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Ondřej Michálek

When walking through a deserted exhibition, I think to myself, neither printmaking nor fine art in general, especially the contemporary, is needed by most of the population. Sometimes and usually on Sundays, when there is free entry to be enjoyed by several museums, the optimism comes back.

Exceptions are exhibitions of works by artists of the past, which are organised by museums in metropolises (on the contrary, there are queues, both in front of the box office and in front of small pictures in the gallery) or worldwide events with guaranteed audience, such as the Venice Biennale. But there, if you come across a print (if at all), you feel that it was there probably by mistake. And yet, a drawing in which printmaking is anchored can be found in such shows in various forms. It almost suggests an explanation that behind the little curatorial interest in printmaking stands the fact of multiplying its images, which was once its fundamental contribution to the development of society, as well as its competitive advantage.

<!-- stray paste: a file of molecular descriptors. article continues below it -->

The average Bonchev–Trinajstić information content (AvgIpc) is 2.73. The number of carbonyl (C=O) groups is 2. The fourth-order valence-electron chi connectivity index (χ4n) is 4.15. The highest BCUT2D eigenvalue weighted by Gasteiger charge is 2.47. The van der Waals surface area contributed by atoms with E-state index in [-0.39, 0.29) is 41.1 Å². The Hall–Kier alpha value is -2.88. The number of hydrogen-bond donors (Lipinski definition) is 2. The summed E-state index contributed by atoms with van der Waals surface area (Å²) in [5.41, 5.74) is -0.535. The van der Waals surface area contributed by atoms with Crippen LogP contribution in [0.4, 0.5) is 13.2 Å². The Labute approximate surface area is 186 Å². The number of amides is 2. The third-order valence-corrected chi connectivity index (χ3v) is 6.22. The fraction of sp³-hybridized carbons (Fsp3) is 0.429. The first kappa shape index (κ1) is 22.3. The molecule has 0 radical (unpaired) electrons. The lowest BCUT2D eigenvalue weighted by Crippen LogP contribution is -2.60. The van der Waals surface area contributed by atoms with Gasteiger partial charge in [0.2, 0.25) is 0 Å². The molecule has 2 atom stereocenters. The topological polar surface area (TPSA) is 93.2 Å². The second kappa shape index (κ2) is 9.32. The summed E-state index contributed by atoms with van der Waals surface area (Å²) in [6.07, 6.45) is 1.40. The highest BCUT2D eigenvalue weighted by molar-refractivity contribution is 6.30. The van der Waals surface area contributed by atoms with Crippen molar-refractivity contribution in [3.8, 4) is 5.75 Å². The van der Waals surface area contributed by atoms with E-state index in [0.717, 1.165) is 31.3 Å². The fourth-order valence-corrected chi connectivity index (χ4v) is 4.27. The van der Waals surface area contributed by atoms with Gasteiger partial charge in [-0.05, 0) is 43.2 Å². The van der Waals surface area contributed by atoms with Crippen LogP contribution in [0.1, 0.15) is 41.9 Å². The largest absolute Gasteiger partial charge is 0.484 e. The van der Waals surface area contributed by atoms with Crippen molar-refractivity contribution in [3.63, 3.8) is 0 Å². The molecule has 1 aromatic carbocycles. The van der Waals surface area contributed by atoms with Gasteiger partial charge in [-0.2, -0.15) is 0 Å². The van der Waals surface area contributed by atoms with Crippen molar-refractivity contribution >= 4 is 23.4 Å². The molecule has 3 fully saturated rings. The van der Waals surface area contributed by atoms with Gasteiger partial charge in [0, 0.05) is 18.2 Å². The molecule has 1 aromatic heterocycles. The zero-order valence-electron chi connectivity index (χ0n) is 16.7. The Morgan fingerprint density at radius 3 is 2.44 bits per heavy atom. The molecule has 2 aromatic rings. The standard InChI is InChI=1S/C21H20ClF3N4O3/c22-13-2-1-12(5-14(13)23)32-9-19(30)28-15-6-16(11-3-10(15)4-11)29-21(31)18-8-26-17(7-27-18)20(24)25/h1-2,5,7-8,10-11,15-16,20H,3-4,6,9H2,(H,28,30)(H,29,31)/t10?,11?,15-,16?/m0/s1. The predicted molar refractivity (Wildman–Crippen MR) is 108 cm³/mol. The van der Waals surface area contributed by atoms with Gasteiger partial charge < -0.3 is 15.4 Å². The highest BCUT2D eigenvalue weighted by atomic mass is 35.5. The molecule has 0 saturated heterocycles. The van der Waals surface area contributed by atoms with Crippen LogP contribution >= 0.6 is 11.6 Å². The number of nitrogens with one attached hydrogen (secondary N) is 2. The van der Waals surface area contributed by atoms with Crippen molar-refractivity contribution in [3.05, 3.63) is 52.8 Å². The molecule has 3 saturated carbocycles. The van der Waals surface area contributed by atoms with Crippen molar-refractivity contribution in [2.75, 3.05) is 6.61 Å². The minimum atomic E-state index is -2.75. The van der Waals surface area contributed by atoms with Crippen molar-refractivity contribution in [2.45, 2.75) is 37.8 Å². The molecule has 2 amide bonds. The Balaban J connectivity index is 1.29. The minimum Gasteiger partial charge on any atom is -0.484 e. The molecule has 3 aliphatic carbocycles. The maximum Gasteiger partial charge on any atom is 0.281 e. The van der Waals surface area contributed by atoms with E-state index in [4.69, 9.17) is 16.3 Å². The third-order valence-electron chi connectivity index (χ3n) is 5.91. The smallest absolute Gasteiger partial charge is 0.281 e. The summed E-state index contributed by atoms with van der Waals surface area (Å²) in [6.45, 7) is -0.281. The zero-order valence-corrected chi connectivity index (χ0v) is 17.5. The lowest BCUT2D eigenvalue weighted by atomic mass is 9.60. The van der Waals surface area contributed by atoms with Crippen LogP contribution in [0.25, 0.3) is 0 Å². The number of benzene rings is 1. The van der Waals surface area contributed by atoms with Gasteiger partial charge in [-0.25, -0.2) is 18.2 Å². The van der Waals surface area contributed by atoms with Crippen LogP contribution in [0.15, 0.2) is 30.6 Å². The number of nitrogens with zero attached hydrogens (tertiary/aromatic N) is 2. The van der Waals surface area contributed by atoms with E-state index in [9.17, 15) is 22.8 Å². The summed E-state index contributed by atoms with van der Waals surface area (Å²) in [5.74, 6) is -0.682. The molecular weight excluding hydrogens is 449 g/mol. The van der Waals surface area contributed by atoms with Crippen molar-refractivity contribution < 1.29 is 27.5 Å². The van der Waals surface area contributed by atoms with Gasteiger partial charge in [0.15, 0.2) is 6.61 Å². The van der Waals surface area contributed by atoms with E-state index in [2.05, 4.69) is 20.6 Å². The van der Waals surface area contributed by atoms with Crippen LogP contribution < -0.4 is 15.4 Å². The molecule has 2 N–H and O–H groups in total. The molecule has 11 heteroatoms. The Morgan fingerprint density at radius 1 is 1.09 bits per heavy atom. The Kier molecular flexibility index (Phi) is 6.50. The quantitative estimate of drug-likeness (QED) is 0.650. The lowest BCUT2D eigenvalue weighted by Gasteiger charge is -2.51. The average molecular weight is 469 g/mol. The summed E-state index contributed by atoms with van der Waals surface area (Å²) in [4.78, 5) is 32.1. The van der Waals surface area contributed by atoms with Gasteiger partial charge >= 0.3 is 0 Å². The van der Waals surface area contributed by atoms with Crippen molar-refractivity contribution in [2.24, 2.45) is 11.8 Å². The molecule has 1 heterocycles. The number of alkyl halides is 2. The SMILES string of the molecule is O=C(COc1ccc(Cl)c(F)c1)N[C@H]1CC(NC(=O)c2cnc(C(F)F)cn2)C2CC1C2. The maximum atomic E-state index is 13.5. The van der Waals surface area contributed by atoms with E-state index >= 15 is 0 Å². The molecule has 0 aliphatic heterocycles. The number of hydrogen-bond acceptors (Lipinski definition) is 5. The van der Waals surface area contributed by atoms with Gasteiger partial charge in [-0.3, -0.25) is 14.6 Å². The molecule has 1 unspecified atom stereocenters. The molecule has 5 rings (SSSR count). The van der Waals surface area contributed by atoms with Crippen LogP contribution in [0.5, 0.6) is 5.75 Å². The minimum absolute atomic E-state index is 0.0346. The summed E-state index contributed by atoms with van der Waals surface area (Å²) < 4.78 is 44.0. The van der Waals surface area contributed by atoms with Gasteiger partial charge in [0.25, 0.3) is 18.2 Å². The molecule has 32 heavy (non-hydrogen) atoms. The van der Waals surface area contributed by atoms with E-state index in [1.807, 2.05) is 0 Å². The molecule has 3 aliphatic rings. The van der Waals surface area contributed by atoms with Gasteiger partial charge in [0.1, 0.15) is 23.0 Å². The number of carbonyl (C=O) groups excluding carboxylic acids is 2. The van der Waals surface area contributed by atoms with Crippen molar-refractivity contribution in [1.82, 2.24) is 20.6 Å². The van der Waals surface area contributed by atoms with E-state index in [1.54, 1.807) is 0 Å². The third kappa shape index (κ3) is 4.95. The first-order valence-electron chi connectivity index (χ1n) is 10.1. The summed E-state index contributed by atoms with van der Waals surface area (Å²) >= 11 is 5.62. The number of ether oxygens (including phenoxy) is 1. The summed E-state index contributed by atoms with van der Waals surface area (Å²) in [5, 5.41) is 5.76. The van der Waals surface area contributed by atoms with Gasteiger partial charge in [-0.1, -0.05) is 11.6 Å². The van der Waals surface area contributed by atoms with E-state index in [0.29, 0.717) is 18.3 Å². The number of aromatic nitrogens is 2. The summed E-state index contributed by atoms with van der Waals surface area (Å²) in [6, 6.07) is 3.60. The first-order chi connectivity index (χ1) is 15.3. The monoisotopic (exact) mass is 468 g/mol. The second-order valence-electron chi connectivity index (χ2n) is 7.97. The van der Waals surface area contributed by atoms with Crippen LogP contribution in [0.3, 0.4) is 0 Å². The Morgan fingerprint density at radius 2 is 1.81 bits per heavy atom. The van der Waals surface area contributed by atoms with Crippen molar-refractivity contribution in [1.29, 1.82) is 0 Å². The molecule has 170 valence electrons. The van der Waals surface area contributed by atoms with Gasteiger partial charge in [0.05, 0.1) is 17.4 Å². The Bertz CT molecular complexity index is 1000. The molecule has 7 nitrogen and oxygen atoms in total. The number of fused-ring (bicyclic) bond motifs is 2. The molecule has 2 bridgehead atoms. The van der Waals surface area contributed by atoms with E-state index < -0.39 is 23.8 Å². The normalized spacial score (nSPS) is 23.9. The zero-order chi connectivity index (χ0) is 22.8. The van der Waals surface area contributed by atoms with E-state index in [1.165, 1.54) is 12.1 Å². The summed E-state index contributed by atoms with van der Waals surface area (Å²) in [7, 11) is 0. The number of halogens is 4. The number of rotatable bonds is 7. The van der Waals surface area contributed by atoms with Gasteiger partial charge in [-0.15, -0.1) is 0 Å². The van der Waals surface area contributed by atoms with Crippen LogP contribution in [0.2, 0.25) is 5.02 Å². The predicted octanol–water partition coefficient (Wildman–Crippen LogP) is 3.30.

Printmaking just as any other medium is an intellectual and technical open space with its centripetal and centrifugal tendencies. Some take printmaking away from its basis while others pull it back to it. Thanks to its centrifugal tendencies, printmaking is now seizing a new territory. In the end, all art fields do it; they don’t want to be limited by their predefined boundaries, they desire to occupy new spaces and new contexts, even those, that were originally not intended for art. But printmaking, if it wants to remain so, it cannot do without the work on matrix, nor can it exist without the techniques of reproducing its images. It could be almost said that printmaking does not know the answer to the current hunt for unique works, which, moreover, often do not have a material nature or, on the contrary, could easily fill a large hall. When looking for it outside of its own space, it usually reaches something that is no longer printmaking in the true sense of the word. And if it finds itself in its rich history, it will be a message uttered by perhaps too quiet a voice that in the contemporary art almost nobody uses. But even in a less conspicuous voice, important statements, original messages, intimate questions, or something substantial can be said.